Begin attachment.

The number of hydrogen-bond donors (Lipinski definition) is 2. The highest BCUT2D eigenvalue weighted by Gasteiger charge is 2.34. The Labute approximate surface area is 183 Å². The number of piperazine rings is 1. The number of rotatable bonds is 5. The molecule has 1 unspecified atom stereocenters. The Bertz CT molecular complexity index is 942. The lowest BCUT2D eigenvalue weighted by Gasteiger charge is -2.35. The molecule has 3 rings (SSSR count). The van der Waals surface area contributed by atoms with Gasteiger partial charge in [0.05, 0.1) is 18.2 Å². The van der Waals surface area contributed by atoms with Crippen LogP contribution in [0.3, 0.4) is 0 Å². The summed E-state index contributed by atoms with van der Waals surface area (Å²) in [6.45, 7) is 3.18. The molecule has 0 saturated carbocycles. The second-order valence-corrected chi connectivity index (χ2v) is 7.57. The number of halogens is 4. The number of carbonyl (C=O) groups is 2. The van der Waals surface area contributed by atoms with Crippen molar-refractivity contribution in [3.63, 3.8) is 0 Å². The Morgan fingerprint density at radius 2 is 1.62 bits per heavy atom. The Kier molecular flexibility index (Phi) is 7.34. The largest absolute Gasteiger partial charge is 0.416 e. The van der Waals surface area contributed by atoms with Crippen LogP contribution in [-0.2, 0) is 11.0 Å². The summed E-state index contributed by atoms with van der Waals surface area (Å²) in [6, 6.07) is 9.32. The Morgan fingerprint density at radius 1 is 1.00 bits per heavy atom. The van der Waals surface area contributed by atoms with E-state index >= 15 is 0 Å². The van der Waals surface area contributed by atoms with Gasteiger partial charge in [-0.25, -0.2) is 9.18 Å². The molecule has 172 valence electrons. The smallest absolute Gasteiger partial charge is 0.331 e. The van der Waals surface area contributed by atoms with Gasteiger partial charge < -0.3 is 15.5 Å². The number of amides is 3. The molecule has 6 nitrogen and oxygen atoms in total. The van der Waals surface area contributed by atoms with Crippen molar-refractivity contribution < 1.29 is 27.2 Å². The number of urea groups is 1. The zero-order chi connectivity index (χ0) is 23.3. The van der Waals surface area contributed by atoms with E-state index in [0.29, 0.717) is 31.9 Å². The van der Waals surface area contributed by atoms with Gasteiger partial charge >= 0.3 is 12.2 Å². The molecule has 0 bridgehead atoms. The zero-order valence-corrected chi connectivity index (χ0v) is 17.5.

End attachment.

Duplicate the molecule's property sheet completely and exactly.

The number of hydrogen-bond donors (Lipinski definition) is 2. The highest BCUT2D eigenvalue weighted by Gasteiger charge is 2.34. The Labute approximate surface area is 183 Å². The number of piperazine rings is 1. The number of rotatable bonds is 5. The molecule has 1 unspecified atom stereocenters. The Bertz CT molecular complexity index is 942. The lowest BCUT2D eigenvalue weighted by Gasteiger charge is -2.35. The molecule has 3 rings (SSSR count). The van der Waals surface area contributed by atoms with Gasteiger partial charge in [0.05, 0.1) is 18.2 Å². The van der Waals surface area contributed by atoms with Crippen LogP contribution in [0.3, 0.4) is 0 Å². The summed E-state index contributed by atoms with van der Waals surface area (Å²) in [6.45, 7) is 3.18. The molecule has 0 saturated carbocycles. The second-order valence-corrected chi connectivity index (χ2v) is 7.57. The number of halogens is 4. The number of carbonyl (C=O) groups is 2. The van der Waals surface area contributed by atoms with Crippen molar-refractivity contribution in [3.63, 3.8) is 0 Å². The Morgan fingerprint density at radius 2 is 1.62 bits per heavy atom. The Kier molecular flexibility index (Phi) is 7.34. The largest absolute Gasteiger partial charge is 0.416 e. The van der Waals surface area contributed by atoms with Crippen LogP contribution in [-0.2, 0) is 11.0 Å². The summed E-state index contributed by atoms with van der Waals surface area (Å²) in [6, 6.07) is 9.32. The Morgan fingerprint density at radius 1 is 1.00 bits per heavy atom. The van der Waals surface area contributed by atoms with E-state index >= 15 is 0 Å². The van der Waals surface area contributed by atoms with Gasteiger partial charge in [-0.25, -0.2) is 9.18 Å². The molecule has 172 valence electrons. The smallest absolute Gasteiger partial charge is 0.331 e. The van der Waals surface area contributed by atoms with Gasteiger partial charge < -0.3 is 15.5 Å². The number of amides is 3. The molecule has 6 nitrogen and oxygen atoms in total. The van der Waals surface area contributed by atoms with Crippen molar-refractivity contribution < 1.29 is 27.2 Å². The number of urea groups is 1. The zero-order chi connectivity index (χ0) is 23.3. The van der Waals surface area contributed by atoms with E-state index in [0.29, 0.717) is 31.9 Å². The van der Waals surface area contributed by atoms with Gasteiger partial charge >= 0.3 is 12.2 Å². The molecule has 0 bridgehead atoms. The zero-order valence-corrected chi connectivity index (χ0v) is 17.5.